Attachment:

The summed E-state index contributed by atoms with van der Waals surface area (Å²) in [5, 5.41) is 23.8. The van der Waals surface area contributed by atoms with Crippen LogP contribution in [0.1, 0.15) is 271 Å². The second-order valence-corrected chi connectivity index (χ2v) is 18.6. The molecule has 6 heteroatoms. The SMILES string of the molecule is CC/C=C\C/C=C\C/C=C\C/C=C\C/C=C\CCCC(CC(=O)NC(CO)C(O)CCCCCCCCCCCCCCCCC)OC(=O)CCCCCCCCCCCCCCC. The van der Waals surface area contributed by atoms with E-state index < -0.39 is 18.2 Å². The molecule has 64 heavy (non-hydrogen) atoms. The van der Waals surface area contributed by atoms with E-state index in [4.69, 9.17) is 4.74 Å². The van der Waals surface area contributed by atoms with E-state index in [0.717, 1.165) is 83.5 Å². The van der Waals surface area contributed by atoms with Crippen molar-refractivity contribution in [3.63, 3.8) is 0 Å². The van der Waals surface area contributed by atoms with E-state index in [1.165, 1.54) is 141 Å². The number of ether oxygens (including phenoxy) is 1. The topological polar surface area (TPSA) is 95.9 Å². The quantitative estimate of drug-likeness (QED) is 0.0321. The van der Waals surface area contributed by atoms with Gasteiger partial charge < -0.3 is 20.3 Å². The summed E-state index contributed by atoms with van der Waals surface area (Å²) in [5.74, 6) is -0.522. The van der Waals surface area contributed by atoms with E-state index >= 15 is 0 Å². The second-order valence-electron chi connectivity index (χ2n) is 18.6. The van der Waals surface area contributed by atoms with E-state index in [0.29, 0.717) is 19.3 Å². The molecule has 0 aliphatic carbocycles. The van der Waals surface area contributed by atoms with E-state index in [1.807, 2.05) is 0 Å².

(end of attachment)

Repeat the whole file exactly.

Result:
The summed E-state index contributed by atoms with van der Waals surface area (Å²) in [5, 5.41) is 23.8. The van der Waals surface area contributed by atoms with Crippen LogP contribution in [0.1, 0.15) is 271 Å². The second-order valence-corrected chi connectivity index (χ2v) is 18.6. The molecule has 6 heteroatoms. The SMILES string of the molecule is CC/C=C\C/C=C\C/C=C\C/C=C\C/C=C\CCCC(CC(=O)NC(CO)C(O)CCCCCCCCCCCCCCCCC)OC(=O)CCCCCCCCCCCCCCC. The van der Waals surface area contributed by atoms with E-state index < -0.39 is 18.2 Å². The molecule has 64 heavy (non-hydrogen) atoms. The van der Waals surface area contributed by atoms with E-state index in [4.69, 9.17) is 4.74 Å². The van der Waals surface area contributed by atoms with E-state index in [0.717, 1.165) is 83.5 Å². The van der Waals surface area contributed by atoms with Crippen molar-refractivity contribution in [3.63, 3.8) is 0 Å². The van der Waals surface area contributed by atoms with E-state index in [1.165, 1.54) is 141 Å². The number of ether oxygens (including phenoxy) is 1. The topological polar surface area (TPSA) is 95.9 Å². The quantitative estimate of drug-likeness (QED) is 0.0321. The van der Waals surface area contributed by atoms with Gasteiger partial charge < -0.3 is 20.3 Å². The summed E-state index contributed by atoms with van der Waals surface area (Å²) in [5.74, 6) is -0.522. The van der Waals surface area contributed by atoms with E-state index >= 15 is 0 Å². The second-order valence-electron chi connectivity index (χ2n) is 18.6. The van der Waals surface area contributed by atoms with E-state index in [0.29, 0.717) is 19.3 Å². The molecule has 0 aliphatic carbocycles. The van der Waals surface area contributed by atoms with E-state index in [1.807, 2.05) is 0 Å².